When Labor Premier Nathan Rees banned these donations in November 2009, it was not well received by significant groupings in the Liberal and Labor parties.

You can see where federal treasurer Joe Hockey is coming from with his comment about poor people not having cars and so not being affected by the rise in the fuel excise tax, can't you? On the planet he seems to be lost on, the rich are the real oppressed.

The rich are paying too much tax — or even “all the tax” according to a recent rant in the Australian — doing all the work, doing the heavy lifting, while the rest of society bludges off them.

A few months ago, the Daily Telegraph ran a headline, “The Ferals are Revolting”.

That headline is very revealing, not just about the nature of the media, but also about how young people and students are seen in society in general. We are seen these things that are just supposed to work terrible jobs for terrible pay, and whatever our opinions are, they don’t really mean anything and we are just supposed to put up with it.

The federal government took the first steps towards privatising the Medicare payment system on August 8, asking businesses for expressions of interest in taking over the handling of claims and Medicare and Pharmaceutical Benefits Scheme payments.

This $29 billion annual operation is currently carried out by the federal Department of Human Services (DHS), the government's largest department.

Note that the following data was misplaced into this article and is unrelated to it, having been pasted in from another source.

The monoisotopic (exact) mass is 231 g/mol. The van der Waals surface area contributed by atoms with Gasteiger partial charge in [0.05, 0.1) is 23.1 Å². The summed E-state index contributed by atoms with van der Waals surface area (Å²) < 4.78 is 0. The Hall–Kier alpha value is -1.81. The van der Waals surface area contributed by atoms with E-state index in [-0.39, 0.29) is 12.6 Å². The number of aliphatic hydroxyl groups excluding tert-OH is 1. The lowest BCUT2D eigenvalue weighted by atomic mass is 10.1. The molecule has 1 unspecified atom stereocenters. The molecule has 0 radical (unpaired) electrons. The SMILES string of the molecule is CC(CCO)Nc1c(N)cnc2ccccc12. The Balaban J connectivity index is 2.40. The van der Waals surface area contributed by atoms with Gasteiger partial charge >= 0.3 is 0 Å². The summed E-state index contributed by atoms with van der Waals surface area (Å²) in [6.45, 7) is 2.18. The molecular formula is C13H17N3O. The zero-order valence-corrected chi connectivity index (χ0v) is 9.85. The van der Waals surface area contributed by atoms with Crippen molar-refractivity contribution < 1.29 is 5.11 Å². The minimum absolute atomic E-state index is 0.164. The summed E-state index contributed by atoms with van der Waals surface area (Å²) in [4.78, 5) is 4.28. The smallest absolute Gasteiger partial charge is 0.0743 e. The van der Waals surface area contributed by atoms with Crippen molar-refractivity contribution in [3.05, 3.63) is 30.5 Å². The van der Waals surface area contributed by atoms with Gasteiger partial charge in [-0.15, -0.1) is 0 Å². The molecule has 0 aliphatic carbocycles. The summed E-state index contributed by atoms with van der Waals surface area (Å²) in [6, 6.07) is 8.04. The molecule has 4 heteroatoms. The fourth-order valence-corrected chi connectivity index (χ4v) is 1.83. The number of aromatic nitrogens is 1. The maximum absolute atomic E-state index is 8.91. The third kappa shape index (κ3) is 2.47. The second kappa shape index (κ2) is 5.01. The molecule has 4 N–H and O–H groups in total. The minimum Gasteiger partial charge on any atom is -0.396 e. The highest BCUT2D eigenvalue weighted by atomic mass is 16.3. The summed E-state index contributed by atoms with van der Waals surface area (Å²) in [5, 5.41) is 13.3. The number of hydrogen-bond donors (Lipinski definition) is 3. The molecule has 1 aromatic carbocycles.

The federal government has plans to expand Work for the Dole. From July next year it will be compulsory for job-seekers aged 18-30 to do 25 hours of work a week.

The Anti-Poverty Network South Australia spoke to two former participants, Jarred Sferruzzi and John Murcott (not his real name) about their experiences on the scheme under the John Howard government.


When were you on Work For The Dole?

GLW Issue 1020

As civilian casualties climb from its brutal assault on Gaza, Israel has met growing condemnation for the carnage from human rights groups and many governments.

In Latin America, the response has been especially strong. Since Israel began its assault a month ago, El Savador, Chile, Peru, Brazil and Ecuador have withdrawn their ambassadors in protest.

Former prime minister Bob Hawke is urging Australia to become the world's nuclear waste dump. But he has little hope of succeeding.

A bill targeting protests in Tasmania’s forests was passed in the Tasmanian lower house on June 26. It is due to be introduced to the upper house when parliament sits again this month.